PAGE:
GRAND RAPIDS — More than seven years, $2 million and 500 companies later, Varnum LLP signed on for a third round of providing free legal services to help new companies get off the ground.
The Grand Rapids-based law firm will give away another $1 million in legal services through the MiSpringboard program that launched in 2011 under a push by then-Gov. Rick Snyder to support entrepreneurism as Michigan’s economy began recovering from the Great Recession.
Believing MiSpringboard has achieved its goals, Varnum committed to a second round of $1 million in 2016, and decided earlier this year to do a third round and continue working with startup companies at their earliest phases.
“We really like being in this space. We feel it’s making an impact in the economy and it’s growing the entrepreneurial community in the state, and it’s fun to work with these clients,” said Eric Post, a business and corporate attorney at Varnum who works with startups through MiSpringboard.
“Entrepreneurs in Springboard have an enthusiasm and an energy that’s contagious, and it’s exciting to learn about their new ideas and technologies,” Post said. “You kind of get caught up in their excitement for the product or the service.”
Varnum partners on MiSpringboard with dozens of organizations throughout Michigan, often getting referrals of entrepreneurs starting new businesses from organizations such as Lakeshore Advantage in Holland and Start Garden in Grand Rapids. If accepted into the program by a review committee, startups get a minimum of $2,500 in free legal services.
Attorneys can recommend a startup receive more services than the minimum, said Post, adding that some promising participants have received $10,000 to $15,000 in free legal services.
The review committee generally looks for startups that have an innovation and the potential for job growth, Post said.
Many are technology-based businesses, including software companies and mobile app developers, or are involved in biomedical research and electronics. Others come from industries such as transportation, retail, tutoring and food processing.
“We want a company that’s going to help the region, generally,” Post said.
Legal work for startups in MiSpringboard typically involves the early basics of starting a company, including setting up the corporate structure, drafting articles of incorporation or partnership agreements and advising on protecting intellectual property. Varnum attorneys also have assisted companies preparing to raise capital.
Attorneys involved in MiSpringboard hold office hours at business incubators and co-working spaces around the state and work with various SmartZones and economic development groups. They often introduce startup clients to their professional contacts for further assistance.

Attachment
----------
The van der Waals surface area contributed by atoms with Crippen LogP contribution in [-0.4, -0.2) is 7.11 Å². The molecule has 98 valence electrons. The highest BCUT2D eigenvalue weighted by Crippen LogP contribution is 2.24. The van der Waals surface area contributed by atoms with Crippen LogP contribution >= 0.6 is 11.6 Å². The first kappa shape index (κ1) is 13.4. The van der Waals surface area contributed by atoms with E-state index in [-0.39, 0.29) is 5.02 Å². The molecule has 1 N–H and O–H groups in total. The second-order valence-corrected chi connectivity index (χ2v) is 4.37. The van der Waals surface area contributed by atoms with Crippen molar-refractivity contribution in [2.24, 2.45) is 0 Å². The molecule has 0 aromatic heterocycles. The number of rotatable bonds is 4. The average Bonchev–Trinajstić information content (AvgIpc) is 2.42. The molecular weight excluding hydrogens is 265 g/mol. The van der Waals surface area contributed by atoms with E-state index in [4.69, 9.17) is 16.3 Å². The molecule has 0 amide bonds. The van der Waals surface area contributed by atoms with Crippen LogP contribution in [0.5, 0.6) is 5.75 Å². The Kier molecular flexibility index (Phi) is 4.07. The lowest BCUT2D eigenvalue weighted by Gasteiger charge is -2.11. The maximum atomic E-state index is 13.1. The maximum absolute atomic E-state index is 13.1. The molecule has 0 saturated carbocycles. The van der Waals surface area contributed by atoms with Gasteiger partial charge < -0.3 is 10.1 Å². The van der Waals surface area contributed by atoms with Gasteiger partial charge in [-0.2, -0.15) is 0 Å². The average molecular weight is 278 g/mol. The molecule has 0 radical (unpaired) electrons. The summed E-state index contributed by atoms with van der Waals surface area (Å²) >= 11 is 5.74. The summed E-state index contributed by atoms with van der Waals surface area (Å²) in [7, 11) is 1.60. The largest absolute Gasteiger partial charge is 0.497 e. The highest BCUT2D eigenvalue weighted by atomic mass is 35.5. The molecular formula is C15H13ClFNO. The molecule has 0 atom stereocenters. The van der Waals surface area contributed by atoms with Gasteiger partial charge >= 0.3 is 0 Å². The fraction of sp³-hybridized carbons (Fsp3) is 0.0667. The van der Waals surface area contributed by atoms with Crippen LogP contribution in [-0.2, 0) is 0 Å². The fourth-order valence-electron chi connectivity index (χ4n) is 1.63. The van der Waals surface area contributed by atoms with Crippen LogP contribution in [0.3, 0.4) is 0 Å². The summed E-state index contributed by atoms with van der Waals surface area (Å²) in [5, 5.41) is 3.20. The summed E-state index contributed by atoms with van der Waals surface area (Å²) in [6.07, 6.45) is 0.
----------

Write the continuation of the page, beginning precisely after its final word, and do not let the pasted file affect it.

“We have a big network out there among the universities, the accelerators, the tech transfer offices,” said attorney Rick Manczak, a partner at Varnum who works with venture capital and private equity funds. “We’re able to help people get plugged into the right resources fairly quickly.”
Varnum attorneys worked early on with Grand Rapids-based BAMF Health LLC to create a corporate entity and structure that involves five unique and interconnected business units.
In the new era of personalized medicine, BAMF Health wants to move radiopharmaceuticals — a radioactive compound used for diagnostics and therapies — from the research lab to commercial use for molecular imaging.
The technology can see molecular activity in the human body, enabling the earlier detection of cancer, neurological and cardiovascular diseases and other illnesses. That results in targeting a treatment sooner without patients first going through the trial and error of trying to identify which drug works best for them and their conditions.
Anthony Chang, a molecular imaging scientist who founded BAMF Health, needed legal work and advice on setting up the business in August 2016. He worked with Varnum attorney Zachary Meyer, a member of the firm’s business and corporate services practice.
Chang left academia to start the company. At the time, he said he had “no idea” what legal work he needed to do.
“I’m a scientist. I have no idea about business, I didn’t know about finance, I don’t know legal. I just know there’s a lot of legal foundation to lay out,” said Chang, who was introduced to MiSpringboard by a friend who is a partner at Varnum.
After learning about the technology and the company’s direction, Meyer helped Chang understand what legal work was needed to launch the company and establish a foundation for the future. Participating in MiSpringboard “helped the company dramatically,” said Chang, who specifically credits the law firm with moving quickly to get the company going.
“In the startup world, especially tech startup, speed is everything,” Chang said.
Formerly known as ReThink Imaging LLC and housed today in the Secchia Center on the downtown campus of Michigan State University’s College of Human Medicine, BAMF Health intends to target its technology at the global market, Chang said.
Since those early days, BAMF Health has become a paying client for Varnum.
The law firm has worked on intellectual property and trademark issues and now is performing legal work to prepare the company to raise a Series A capital round, including tailoring a term sheet, said Chang, noting that BAMF Health is “not a conventional company. We are doing something nobody has done before.”
Varnum counts BAMF Health among the one-third of MiSpringboard participants since 2011 that went on to become paying clients, Post said.
Companies are required to eventually become clients of Varnum to earn entry into the program.
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